Kickoff is similar to the former KControl, while the new systemsettings are arranged very much like KMenu, and both are so much better now? Hmmm. Why don’t you just say “we copied Vista” – there is nothing wrong with it, except that not all users – not even all Windows users – find Vista more convenient than XP.

  73. “Oscar: your opinion is biased by the “change factor”. Kmenu needs from 2 to N clicks for every action.
    – click on the K button
    – N clicks to reach Nth level items
    Kickoff needs from 1 to N clicks:
    – hover the mouse on the K icon
    – click the most used application/first level item in the “all programs” tab
    – N clicks to reach Nth level items”

    I just agree that Kmenu is much faster on my test. For my personal use, i use most of time Alt+F2 because i know what i want to start. But for all (6) old people who has _ever_ used PC (windows, macOSX, GNome, KDE) i have installed mandriva what comes with kickoff and normal menu for them.

    All of them exept one, liked _kmenu_ because it told everything in one sight. They did see where was “office” or “Internet”. And this just gave me more proof that Kickoff was error to install first time to them because after few weeks, i gave them kmenu to test and they likes. And as i mentioned, only one didnt like kmenu and preferred kickoff, reason was very clear, he has parkison’s disease and he could open kickoff menu even he’s hand was shaking. Others didnt have this kind problem because their hands where fine.
    Even they havent used PC ever, they learned fast kmenu structure and i even helped it by taking off all menus what they didnt need. Just leaving what they needed and changed “last used application” to “most used” and from 5 > 10 so they got all what they used on daily, from there. But most imporant thing is, i added those icons to kicker too. And they used them mostly and not just menu.

    First time when i readed this Novell study of kickoff, i liked it. I installed SUSE to test it and it first feeled good. Few times later, it started to fight back so hard because _i had_ other learning and feeling. But i dont know any normal user who would like kickoff, because it hides menus when it enters to other level and when you open menu again, it still on that submenu even you would like to open other application exp, kword and not kmail. You need to click more and know where you are and it slows down daily operations.

    I like Kmenu because.

    1) It dosn’t slow down (me or my clients)
    2) It shows whole structure once and dont hide any information.
    3) It needs less clicks and expands this way same time when user learns and _allows_ learning.
    4) It dont do something when you accidental hover your mouse over BIG button under thing. Like you move your mouse slowly from K-button to most used and it goes over “history” tab and it change there.
    5) It stays same all the time and dont change anything else than most used application -list on top of it.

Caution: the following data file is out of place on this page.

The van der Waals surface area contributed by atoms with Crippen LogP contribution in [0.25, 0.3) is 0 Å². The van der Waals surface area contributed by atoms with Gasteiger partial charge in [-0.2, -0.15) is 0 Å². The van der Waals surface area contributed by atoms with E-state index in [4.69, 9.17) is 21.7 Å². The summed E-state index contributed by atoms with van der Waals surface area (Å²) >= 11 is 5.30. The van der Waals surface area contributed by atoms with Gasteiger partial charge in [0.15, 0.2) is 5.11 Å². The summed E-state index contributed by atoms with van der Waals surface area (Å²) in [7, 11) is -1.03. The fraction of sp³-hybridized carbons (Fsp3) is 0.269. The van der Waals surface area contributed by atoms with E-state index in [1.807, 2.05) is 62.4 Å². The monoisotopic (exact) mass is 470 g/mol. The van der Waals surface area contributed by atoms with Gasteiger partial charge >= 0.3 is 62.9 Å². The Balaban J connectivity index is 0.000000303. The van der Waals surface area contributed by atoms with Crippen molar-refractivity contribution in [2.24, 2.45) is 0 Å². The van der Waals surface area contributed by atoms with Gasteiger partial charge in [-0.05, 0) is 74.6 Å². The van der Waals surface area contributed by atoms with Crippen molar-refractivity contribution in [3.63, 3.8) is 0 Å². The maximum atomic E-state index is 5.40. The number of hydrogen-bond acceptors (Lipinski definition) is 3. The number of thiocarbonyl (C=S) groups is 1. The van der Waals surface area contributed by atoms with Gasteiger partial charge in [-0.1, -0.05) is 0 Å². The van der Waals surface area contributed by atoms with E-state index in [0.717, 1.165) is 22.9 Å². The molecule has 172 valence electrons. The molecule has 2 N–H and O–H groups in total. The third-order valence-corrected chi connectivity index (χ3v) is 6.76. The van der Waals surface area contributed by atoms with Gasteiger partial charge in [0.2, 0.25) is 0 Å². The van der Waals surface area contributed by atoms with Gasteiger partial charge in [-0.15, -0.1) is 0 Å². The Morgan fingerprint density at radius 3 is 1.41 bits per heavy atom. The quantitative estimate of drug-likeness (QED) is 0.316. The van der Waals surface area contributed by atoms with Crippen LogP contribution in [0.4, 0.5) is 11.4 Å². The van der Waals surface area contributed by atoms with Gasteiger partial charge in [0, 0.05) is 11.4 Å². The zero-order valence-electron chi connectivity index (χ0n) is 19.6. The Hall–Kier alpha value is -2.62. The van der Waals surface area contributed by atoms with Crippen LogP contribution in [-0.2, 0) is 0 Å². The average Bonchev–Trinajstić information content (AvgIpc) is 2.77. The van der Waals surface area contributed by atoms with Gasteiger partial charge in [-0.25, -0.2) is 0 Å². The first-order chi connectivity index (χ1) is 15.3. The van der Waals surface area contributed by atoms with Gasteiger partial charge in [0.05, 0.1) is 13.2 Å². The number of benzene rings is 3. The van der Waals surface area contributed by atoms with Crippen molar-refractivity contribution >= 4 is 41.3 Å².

6) Behavior is same as all applications menu, you have one list, from there you have submenu what you click. Thats why accessing exp. konqueror menu is similar action as accessing kmenu.

    Reasons why _I_ like Kickoff:

    1) It shows connected massmedia devices there too (but on different tab) without adding applet to kicker.
    2) It has bigger buttons for those whos hands are shaking etc.
    3) It gives bigger list of favorite and history elements.

    “Throw your mouse to the bottom left, and the menu opens. No click here.”

    No, you cant just throw your mouse to left. It needs always a click to get back to menu from submenu. And if you have used KDE4, you cant even throw mouse on it because there is space between Kmenu and screen cornet, about 1cm wide and user needs to _aim_ to that button what allows user to go back. And it is so thin that kmenu is easier to use. There is big problem there because when you just “throw” your mouse to side and click, you click desktop and menu gets closed, not good.

    “Click one of the favorites (that’s what you’ll be doing about 90% of the time).”

    Yes, that is one thing what most users just do. We dont need menu for that, we just add those icons to “kicker” as MacOSX does. Menu is more important for opening applications what you dont know and you like to just open it without starting typing what you do. It might be faster to read “Office > Word prosessing” and click, than type “write letter” and then again click what you find. Fastest way is if you have icon on kicker to open it, a lá MacOSX.

    Many users have icons on desktop because they can open apps from there. Problem is, desktops gets hided everytime you open something. Menu is better because it always gets over open windows.

    There is so many things what is need to keep on mind when designin menu. Kickoff is somehow good but it sametime much worser and thats why i check on every client case that do she/he need a kickoff or not. 97% cases is Kmenu is better. I have about 50 personal clients and only few is using
    kickoff. Few is using Gnome and they dont even like Novells new Gnome menu either or Ubuntu’s style. They preferr old Gnome menu.

  74. We should setup a web poll and do our own “usability test”. Asking only people who have used both for some time. Would anyone be willing to set one up?

  75. Many of the KDE3 to KDE4 changes just make sense, even to non-programmers like me. Abstraction layers like Phonon and Solid reduce so much redundant work by developers. An Amarok dev explained that the Phonon engine for Amarok 2 only consisted of 300~ Lines of Code, while the Xine engine in Amarok 1.4.x was 2100~ LoC.